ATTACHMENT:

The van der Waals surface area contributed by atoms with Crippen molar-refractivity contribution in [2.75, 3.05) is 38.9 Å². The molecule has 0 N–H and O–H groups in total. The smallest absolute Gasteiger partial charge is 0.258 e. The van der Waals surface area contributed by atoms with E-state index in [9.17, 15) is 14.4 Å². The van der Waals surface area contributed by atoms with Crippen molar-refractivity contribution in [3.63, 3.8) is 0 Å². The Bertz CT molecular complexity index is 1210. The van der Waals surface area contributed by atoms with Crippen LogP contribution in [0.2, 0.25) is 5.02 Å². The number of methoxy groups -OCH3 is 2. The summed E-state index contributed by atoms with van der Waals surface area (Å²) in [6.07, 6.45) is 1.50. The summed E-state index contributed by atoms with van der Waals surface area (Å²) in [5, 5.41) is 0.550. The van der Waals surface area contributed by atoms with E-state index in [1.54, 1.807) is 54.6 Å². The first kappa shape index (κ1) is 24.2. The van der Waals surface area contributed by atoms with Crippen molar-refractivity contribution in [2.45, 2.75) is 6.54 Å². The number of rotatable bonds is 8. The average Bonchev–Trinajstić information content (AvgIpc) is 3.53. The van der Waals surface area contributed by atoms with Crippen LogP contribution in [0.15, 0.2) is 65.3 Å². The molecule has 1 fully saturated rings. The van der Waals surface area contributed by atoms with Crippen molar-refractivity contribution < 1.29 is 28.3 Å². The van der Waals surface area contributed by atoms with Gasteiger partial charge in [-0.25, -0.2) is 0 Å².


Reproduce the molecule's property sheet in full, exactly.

The van der Waals surface area contributed by atoms with Crippen molar-refractivity contribution in [2.75, 3.05) is 38.9 Å². The molecule has 0 N–H and O–H groups in total. The smallest absolute Gasteiger partial charge is 0.258 e. The van der Waals surface area contributed by atoms with E-state index in [9.17, 15) is 14.4 Å². The van der Waals surface area contributed by atoms with Crippen molar-refractivity contribution in [3.63, 3.8) is 0 Å². The Bertz CT molecular complexity index is 1210. The van der Waals surface area contributed by atoms with Crippen LogP contribution in [0.2, 0.25) is 5.02 Å². The number of methoxy groups -OCH3 is 2. The summed E-state index contributed by atoms with van der Waals surface area (Å²) in [6.07, 6.45) is 1.50. The summed E-state index contributed by atoms with van der Waals surface area (Å²) in [5, 5.41) is 0.550. The van der Waals surface area contributed by atoms with E-state index in [1.54, 1.807) is 54.6 Å². The first kappa shape index (κ1) is 24.2. The van der Waals surface area contributed by atoms with Crippen molar-refractivity contribution in [2.45, 2.75) is 6.54 Å². The number of rotatable bonds is 8. The average Bonchev–Trinajstić information content (AvgIpc) is 3.53. The van der Waals surface area contributed by atoms with Crippen LogP contribution in [0.15, 0.2) is 65.3 Å². The molecule has 1 fully saturated rings. The van der Waals surface area contributed by atoms with Crippen molar-refractivity contribution < 1.29 is 28.3 Å². The van der Waals surface area contributed by atoms with Gasteiger partial charge in [-0.25, -0.2) is 0 Å².